NASA Technical Reports Server (NTRS)

    Stern, J. C.; Malespin, C. A.; Mahaffy, P. R.; Webster, C. R.; Eigenbrode, J. L.; Archer, P. D., Jr.; Brunner, A. E.; Freissinet, C.; Franz, H. B.; Glavin, D. P.; Graham, H. V.; McAdam, A. C.; Ming, D. W.; Navarro-Gonzalez, R.; Niles, P. B.; Steele, A.; Sutter, B.; Trainer, M. G.

    2014-01-01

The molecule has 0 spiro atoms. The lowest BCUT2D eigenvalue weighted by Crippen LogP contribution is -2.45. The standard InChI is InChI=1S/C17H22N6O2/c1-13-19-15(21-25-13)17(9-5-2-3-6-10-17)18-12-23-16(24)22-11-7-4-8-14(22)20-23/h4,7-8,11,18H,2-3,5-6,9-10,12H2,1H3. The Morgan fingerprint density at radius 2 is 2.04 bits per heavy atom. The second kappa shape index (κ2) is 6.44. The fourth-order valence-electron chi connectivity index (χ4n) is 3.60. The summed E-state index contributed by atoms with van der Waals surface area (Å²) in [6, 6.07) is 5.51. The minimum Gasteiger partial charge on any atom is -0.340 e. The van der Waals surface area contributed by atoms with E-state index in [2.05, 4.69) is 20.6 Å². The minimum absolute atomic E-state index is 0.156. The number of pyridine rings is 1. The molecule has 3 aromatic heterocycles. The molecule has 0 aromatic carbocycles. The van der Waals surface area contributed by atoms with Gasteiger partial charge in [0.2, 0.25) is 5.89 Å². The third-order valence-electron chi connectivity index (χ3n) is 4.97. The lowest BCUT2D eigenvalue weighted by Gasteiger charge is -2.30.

The search for reduced carbon has been a major focus of past and present missions to Mars. Thermal evolved gas analysis was used by the Viking and Phoenix landers and is currently in use by the Sample Analysis at Mars (SAM) instrument suite on the Mars Science Laboratory (MSL) to characterize volatiles evolved from solid samples, including those associated with reduced organic species. SAM has the additional capability to perform a combustion experiment, in which a sample of Mars regolith is heated in the presence of oxygen and the composition of the evolved gases is measured using quadrupole mass spectrometry (QMS) and tunable laser spectrometry (TLS) [1]. Organics detection on the Martian surface has been complicated by oxidation and destruction during heating by soil oxidants [2], including oxychlorine compounds, and terrestrial organics in the SAM background contributed by one of the SAM wet chemistry reagents MTBSTFA (N-Methyl-N-tertbutyldimethylsilyl- trifluoroacetamide) [3,4]. Thermal Evolved Gas Analysis (TEGA) results from Phoenix show a mid temperature CO2 release between 400 C - 680 C speculated to be carbonate, CO2 adsorbed to grains, or combustion of organics by soil oxidants [5]. Low temperature CO2 evolutions (approx. 200 C - 400 C) were also present at all three sites in Gale Crater where SAM Evolved Gas Analysis (EGA) was performed, and potential sources include combustion of terrestrial organics from SAM, as well as combustion and/or decarboxylation either indigenous martian or exogenous organic carbon [4,6]. By performing an experiment to intentionally combust all reduced materials in the sample, we hope to compare the bulk abundance of CO2 and other oxidized species evolved by combustion to that evolved during an EGA experiment to estimate how much CO2 could be contributed by reduced carbon sources. In addition, C, O, and H isotopic compositions of CO2 and H2O measured by TLS can contribute information regarding the potential sources of these